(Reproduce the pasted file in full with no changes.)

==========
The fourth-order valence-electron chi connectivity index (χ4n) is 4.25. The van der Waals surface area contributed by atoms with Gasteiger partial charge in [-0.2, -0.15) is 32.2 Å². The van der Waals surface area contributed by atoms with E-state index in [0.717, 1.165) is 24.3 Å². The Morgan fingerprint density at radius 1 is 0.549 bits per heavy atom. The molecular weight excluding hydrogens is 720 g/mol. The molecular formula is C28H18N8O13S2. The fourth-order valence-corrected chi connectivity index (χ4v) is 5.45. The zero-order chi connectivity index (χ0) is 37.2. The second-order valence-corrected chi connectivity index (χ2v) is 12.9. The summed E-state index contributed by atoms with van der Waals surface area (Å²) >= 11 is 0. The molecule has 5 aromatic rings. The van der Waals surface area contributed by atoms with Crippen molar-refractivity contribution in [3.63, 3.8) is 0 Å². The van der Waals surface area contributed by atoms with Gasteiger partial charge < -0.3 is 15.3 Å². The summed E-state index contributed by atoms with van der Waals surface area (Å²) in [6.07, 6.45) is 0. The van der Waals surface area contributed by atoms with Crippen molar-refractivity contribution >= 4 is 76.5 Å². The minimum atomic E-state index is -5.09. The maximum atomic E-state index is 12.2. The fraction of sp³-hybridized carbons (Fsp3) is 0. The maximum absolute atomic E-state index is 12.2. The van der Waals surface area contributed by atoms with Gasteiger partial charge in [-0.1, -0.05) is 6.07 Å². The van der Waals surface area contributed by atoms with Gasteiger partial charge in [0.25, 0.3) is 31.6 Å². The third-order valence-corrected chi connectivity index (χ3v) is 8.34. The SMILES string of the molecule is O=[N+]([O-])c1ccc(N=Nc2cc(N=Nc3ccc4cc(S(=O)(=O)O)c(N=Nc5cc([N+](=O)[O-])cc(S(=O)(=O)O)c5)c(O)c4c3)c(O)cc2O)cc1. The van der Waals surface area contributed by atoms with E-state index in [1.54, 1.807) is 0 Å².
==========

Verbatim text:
The fourth-order valence-electron chi connectivity index (χ4n) is 4.25. The van der Waals surface area contributed by atoms with Gasteiger partial charge in [-0.2, -0.15) is 32.2 Å². The van der Waals surface area contributed by atoms with E-state index in [0.717, 1.165) is 24.3 Å². The Morgan fingerprint density at radius 1 is 0.549 bits per heavy atom. The molecular weight excluding hydrogens is 720 g/mol. The molecular formula is C28H18N8O13S2. The fourth-order valence-corrected chi connectivity index (χ4v) is 5.45. The zero-order chi connectivity index (χ0) is 37.2. The second-order valence-corrected chi connectivity index (χ2v) is 12.9. The summed E-state index contributed by atoms with van der Waals surface area (Å²) >= 11 is 0. The molecule has 5 aromatic rings. The van der Waals surface area contributed by atoms with Crippen molar-refractivity contribution in [3.63, 3.8) is 0 Å². The van der Waals surface area contributed by atoms with Gasteiger partial charge < -0.3 is 15.3 Å². The summed E-state index contributed by atoms with van der Waals surface area (Å²) in [6.07, 6.45) is 0. The van der Waals surface area contributed by atoms with Crippen molar-refractivity contribution >= 4 is 76.5 Å². The minimum atomic E-state index is -5.09. The maximum atomic E-state index is 12.2. The fraction of sp³-hybridized carbons (Fsp3) is 0. The maximum absolute atomic E-state index is 12.2. The van der Waals surface area contributed by atoms with Gasteiger partial charge in [-0.1, -0.05) is 6.07 Å². The van der Waals surface area contributed by atoms with Gasteiger partial charge in [0.25, 0.3) is 31.6 Å². The third-order valence-corrected chi connectivity index (χ3v) is 8.34. The SMILES string of the molecule is O=[N+]([O-])c1ccc(N=Nc2cc(N=Nc3ccc4cc(S(=O)(=O)O)c(N=Nc5cc([N+](=O)[O-])cc(S(=O)(=O)O)c5)c(O)c4c3)c(O)cc2O)cc1. The van der Waals surface area contributed by atoms with E-state index in [1.54, 1.807) is 0 Å².